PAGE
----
The Aussie is more than two cents lower than the high from earlier this week. It’s back at 92.19 cents this morning after the sell-off – that began with yesterday’s weaker Chinese data – built in earnest overnight as Glenn Stevens threatened the market with intervention.
The low was 91.98 and while Glenn Stevens and the RBA will be pleased with the outcome (the technical outlook that suggests a move back to 88 cents), Westpac’s head of currency strategy Rob Rennie wrote in a note to clients that he was disappointed about how far Stevens went:
We had expected this evening’s speech from RBA Governor Stevens to be a perfect opportunity to again warn of the downside risks for the A$.
Back on October 29, Stevens warned “it seems quite likely that at some point in the future the Australian dollar will be materially lower than it is today”.
Stevens this evening did note “In the end it is not possible to come to a definitive assessment on the extent of currency misalignment at the moment, on the basis of standard metrics (and having regard to the statistical imprecision of such metrics). Having said that, my judgement is that the Australian dollar is currently above levels we would expect to see in the medium term”.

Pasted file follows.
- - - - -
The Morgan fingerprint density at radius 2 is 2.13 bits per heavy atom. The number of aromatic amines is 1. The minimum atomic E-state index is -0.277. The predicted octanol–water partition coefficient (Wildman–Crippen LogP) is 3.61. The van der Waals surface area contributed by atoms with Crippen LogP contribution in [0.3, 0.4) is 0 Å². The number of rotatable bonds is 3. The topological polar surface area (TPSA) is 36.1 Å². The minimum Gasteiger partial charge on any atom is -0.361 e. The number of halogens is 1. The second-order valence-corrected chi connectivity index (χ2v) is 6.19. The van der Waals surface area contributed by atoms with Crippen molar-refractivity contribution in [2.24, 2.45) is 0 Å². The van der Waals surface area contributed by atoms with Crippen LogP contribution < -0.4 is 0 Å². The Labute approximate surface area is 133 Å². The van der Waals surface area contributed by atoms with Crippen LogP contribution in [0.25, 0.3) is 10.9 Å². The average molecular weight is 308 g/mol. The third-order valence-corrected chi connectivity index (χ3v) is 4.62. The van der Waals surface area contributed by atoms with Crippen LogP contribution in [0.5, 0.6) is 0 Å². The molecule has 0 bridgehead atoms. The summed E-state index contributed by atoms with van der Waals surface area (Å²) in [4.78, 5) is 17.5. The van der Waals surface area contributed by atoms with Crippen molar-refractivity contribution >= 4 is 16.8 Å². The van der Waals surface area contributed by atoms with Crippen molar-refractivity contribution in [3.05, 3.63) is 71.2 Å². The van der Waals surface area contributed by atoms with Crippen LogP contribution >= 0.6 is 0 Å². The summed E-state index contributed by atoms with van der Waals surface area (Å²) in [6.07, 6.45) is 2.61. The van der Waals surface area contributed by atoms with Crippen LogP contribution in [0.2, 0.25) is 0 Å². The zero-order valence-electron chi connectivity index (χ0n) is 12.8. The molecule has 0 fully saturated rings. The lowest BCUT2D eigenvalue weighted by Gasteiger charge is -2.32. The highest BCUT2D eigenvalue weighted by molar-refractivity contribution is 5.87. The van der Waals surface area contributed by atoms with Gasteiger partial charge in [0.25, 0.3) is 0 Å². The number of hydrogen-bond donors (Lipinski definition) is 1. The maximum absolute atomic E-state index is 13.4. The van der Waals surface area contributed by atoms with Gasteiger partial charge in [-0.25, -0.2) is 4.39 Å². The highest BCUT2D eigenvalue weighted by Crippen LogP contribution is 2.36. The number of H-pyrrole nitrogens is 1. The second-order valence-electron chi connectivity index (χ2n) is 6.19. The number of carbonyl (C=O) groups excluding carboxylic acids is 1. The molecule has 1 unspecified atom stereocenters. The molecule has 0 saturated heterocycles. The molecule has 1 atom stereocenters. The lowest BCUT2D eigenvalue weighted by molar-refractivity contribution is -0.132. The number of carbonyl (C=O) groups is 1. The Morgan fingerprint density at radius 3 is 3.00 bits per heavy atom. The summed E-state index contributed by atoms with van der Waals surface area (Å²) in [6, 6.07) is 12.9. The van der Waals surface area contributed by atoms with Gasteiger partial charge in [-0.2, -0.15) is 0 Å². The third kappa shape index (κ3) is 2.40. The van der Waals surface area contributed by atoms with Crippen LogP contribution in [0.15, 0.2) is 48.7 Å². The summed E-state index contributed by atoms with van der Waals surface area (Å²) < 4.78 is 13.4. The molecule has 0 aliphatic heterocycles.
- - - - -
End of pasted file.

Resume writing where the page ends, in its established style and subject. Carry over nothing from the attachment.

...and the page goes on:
This certainly falls short of our expectations.
Stevens went on to suggest that intervention is still possible as long as it can pass the “effectiveness” test and the market sold off heavily.
Whichever way you cut it, Stevens has knocked the Aussie dollar down 5 cents in the past couple of months, which is a great job and likely equivalent to at least one rate cut he doesn’t have to deliver.
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